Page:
Now that the coronavirus has arrived in New York City, Gov. Andrew Cuomo is warning residents to brace themselves for a smell with an overpowering, yet familiar, bouquet — bleach.
City workers, as part of the concerted effort to keep the virus from spreading, will be swabbing public places and conveyances with bleach and other antiviral treatments, the governor said Monday.
“When you get on a bus or when a child goes to school, it’s not bad cologne or perfume,” Cuomo said. “It is bleach.”
Cuomo’s warning came after the city health department reported the first confirmed case of the coronavirus in New York City, a 39-year-old Manhattan woman who recently returned from Iran with her husband.
“She did not take any public transportation, as she was a health care worker she was very aware of this situation and the potential for this situation,” Cuomo said. “We don't believe that she was contagious when she was on the plane or when she took a private car from the airport to her residence.”
While New York City may have lucked out with this victim, Cuomo said it’s only a matter of time before it gets hit hard by the virus that has already infected more than 80,000 people in 37 countries and caused nearly 3,000 deaths.
“It’s not a question of if but when, “ Cuomo told reporters at a briefing attended by New York City Mayor Bill de Blasio. “This is New York. We are a gateway to the world.”
De Blasio said there are more than 1,200 hospital beds at the ready should they be needed.
“Don’t hesitate to get to a doctor or a health care facility,” he said. “We all know a lot of people, particularly New Yorkers, tend to shrug things off. If you have the symptoms … get to health care right away.”
Meanwhile, the state will be stepping up its testing capabilities and the city will have its own testing system in place by Friday, officials said.
In addition to “instituting new cleaning protocols in our schools, on public transportation,” Cuomo said he is seeking $40 million from the state Legislature for additional staff and equipment and to boost coronavirus testing.
“Our challenge now is to test as many people as we can,” Cuomo said. “You are not going to eliminate the spread, but you can limit the spread.”
To that end, Dr. Nancy Messonnier, who heads the National Center for Immunization and Respiratory Diseases, has urged cities across the country to prepare “social distancing measures” like canceling large public gatherings, dividing classrooms into smaller groups or giving students some days off, postponing face-to-face meetings and conferences, and arranging for people to work from home.
But that is a challenging proposition in a place like New York City where 9 million people live cheek by jowl and rely on the subway and buses to get around.
“Chances of spread would be far less if, for example, you lived in a rural environment with less crowding,” Dr. Michael Augenbraun, director of the Division of Infectious Diseases at the SUNY Downstate Health Sciences University, said. “It’s one of the reasons people are entertaining the idea of ‘social distancing’ as a strategy. Remove the crowding element and reduce the risk of spread.”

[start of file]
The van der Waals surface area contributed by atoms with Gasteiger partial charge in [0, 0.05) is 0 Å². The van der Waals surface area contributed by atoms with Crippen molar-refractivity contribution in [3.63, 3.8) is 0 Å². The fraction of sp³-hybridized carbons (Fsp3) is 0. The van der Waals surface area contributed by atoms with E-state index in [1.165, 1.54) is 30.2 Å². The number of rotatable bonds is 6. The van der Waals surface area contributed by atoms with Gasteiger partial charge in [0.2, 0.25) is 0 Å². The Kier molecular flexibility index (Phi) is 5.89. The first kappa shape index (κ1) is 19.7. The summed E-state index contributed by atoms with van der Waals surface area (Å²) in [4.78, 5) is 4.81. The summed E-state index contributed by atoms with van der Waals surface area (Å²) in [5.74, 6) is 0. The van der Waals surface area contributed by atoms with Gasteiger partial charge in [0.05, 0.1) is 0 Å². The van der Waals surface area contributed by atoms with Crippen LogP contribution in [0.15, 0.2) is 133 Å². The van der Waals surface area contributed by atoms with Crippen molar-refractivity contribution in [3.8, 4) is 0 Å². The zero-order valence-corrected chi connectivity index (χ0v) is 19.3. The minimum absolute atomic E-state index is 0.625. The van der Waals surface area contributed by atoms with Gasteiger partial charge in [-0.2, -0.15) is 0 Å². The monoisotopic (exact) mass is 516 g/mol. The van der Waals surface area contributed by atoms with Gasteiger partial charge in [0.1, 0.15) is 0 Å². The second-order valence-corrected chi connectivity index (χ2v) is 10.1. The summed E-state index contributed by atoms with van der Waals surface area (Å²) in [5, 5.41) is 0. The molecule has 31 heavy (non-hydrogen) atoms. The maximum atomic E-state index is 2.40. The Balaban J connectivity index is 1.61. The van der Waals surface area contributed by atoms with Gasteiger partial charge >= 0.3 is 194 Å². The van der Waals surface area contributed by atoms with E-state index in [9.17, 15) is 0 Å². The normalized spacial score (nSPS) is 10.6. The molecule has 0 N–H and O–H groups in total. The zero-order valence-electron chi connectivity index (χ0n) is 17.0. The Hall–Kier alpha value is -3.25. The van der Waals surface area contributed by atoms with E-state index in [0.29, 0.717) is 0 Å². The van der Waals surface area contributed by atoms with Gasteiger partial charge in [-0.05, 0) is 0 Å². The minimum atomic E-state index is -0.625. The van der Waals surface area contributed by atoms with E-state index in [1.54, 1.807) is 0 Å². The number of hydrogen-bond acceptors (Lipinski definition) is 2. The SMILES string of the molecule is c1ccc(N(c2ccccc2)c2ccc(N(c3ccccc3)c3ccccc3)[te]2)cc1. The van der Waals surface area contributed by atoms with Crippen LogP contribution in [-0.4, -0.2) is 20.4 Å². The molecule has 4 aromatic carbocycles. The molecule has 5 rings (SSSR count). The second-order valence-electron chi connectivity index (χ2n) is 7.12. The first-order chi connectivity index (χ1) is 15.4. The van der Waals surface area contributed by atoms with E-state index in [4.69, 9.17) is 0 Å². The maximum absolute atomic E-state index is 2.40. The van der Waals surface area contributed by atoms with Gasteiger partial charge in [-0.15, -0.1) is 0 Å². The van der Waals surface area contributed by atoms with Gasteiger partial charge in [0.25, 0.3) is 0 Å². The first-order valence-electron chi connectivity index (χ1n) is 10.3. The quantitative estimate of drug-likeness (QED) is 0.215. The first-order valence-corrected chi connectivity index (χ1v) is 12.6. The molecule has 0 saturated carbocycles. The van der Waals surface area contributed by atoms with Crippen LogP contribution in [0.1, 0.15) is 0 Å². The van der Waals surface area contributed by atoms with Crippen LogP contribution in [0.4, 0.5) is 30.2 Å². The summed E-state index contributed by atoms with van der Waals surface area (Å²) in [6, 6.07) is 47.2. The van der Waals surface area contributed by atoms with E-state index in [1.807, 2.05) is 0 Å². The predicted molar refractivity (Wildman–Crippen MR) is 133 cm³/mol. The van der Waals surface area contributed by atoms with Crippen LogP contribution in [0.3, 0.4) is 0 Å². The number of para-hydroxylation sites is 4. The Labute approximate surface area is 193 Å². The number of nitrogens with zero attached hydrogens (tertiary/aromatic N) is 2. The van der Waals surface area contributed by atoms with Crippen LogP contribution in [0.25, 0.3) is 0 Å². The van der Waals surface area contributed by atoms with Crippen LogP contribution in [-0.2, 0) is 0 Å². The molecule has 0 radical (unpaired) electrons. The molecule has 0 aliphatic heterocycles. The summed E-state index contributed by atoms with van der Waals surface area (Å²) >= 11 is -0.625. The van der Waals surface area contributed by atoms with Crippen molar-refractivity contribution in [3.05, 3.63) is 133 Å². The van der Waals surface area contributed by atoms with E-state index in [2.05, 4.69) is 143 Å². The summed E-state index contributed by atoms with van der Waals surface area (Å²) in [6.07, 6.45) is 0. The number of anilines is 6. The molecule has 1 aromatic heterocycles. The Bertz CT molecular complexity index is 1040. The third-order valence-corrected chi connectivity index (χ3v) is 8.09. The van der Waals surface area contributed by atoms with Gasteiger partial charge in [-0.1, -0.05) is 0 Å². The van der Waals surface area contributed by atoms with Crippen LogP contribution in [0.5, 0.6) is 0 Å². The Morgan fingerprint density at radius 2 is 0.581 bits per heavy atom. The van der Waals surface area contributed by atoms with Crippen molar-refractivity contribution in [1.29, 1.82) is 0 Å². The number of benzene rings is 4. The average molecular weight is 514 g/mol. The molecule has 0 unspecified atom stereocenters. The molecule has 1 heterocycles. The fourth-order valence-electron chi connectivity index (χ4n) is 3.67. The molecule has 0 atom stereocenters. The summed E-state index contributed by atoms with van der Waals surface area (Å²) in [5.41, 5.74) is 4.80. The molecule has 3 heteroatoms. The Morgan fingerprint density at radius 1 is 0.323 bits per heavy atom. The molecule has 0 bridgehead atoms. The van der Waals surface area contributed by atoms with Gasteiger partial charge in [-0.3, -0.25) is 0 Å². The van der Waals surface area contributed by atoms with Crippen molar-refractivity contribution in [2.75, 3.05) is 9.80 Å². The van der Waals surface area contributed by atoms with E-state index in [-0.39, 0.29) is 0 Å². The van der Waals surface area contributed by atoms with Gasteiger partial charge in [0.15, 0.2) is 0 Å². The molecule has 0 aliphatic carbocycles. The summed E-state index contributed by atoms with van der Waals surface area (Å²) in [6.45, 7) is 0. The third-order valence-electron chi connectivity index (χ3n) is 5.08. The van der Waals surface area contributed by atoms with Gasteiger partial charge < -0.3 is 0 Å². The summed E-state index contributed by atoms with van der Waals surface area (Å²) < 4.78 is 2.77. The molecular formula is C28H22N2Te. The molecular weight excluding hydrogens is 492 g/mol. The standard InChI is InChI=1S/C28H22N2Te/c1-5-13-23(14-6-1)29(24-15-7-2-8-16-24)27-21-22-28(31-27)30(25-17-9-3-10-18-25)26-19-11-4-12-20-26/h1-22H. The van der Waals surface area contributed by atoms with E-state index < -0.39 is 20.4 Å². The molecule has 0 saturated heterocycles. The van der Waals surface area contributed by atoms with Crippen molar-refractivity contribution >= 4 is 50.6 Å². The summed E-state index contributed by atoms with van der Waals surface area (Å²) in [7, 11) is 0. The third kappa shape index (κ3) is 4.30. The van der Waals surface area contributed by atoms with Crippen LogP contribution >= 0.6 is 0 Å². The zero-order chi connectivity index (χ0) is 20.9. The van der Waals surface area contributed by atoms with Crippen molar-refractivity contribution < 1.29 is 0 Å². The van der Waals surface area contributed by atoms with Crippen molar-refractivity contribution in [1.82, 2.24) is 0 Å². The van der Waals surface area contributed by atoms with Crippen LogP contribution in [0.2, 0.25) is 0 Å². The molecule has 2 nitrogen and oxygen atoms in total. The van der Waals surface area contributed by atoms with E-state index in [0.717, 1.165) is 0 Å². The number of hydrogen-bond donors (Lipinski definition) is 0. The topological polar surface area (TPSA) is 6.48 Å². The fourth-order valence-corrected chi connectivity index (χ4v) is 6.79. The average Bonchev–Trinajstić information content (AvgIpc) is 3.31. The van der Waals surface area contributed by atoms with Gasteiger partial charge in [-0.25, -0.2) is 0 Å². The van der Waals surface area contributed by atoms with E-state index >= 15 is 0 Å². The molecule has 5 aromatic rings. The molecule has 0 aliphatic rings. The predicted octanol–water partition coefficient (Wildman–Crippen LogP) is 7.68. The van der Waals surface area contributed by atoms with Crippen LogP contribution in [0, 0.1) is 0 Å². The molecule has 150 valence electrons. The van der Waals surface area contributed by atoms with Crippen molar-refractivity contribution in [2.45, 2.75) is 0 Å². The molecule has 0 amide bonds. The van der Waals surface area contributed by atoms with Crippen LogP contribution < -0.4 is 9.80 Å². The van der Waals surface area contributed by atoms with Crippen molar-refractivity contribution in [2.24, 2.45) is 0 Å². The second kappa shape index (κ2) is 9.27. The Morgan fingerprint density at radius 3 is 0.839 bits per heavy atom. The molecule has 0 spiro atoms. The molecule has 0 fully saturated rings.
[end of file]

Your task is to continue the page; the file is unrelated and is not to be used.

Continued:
A spokeswoman for the Metropolitan Transportation Authority, the oft-criticized agency that runs the New York City subways and suburban rails, said it has no plans to reduce service.
"As the governor said today during his press conference, 'people should go about their normal lives,'" Meredith Daniels said in an email to NBC News. "There is one case in New York state and it involves a health worker. So, we don't believe there is any reason customers should not use public transportation. We have contingency plans in place for everything regarding weather, health issues, etc. We are doing extra cleaning out of an abundance of caution."
Luckily, New York City had time to prepare for the coronavirus, said Dr. Vanessa Raabe, a pediatric infectious diseases specialist at NYU Langone Health.
"At this point, there’s no evidence that people have to change their daily routine, except that if they are sick, they should stay home,” she said.
But, Raabe added, “We expect to have more cases.”
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So, New Yorkers should plan for the worst.
“Start thinking about what your plans would be if you have a sick child or your child has to stay home for a few weeks with schools closed,” she said. “Do you need medications? Do you have some food at hand? That doesn’t mean you have to stockpile. It's just that many New Yorkers eat out a lot and may not have much at home."
Above all, “the message to New Yorkers is not to panic.”
Easier said than done. In the Greenwich Village neighborhood, nervous New Yorkers were turning disposable masks into the hottest new fashion accessory.
They are on backorder at the Village Apothecary after they sold out over the weekend along with the store’s supply of hand sanitizer, store manager Alex Chavez said.
“Currently, our masks and hand sanitizers are on backorder and we don’t know when they’ll arrive,” Chavez said. “Everybody is stocking up and we’re seeing a lot of people wearing them on the streets.”
Chavez said they experienced a similar run on masks back in 2014 when the city was menaced by the Ebola virus, “only this is worse.”
“For some reason, people are really panicking,” he said. “Now that the first case has been reported in New York City, people have been coming in not just for masks and hand sanitizer, they’re asking for their medications in advance, in case it gets really bad and they can’t come out.”
The big chains are also reporting a run on masks and hand sanitizer.
"This has been a heavy cold and flu season even before the coronavirus, and Rite Aid is doing our best to manage inventory across our stores," store spokesman Chris Savarese said.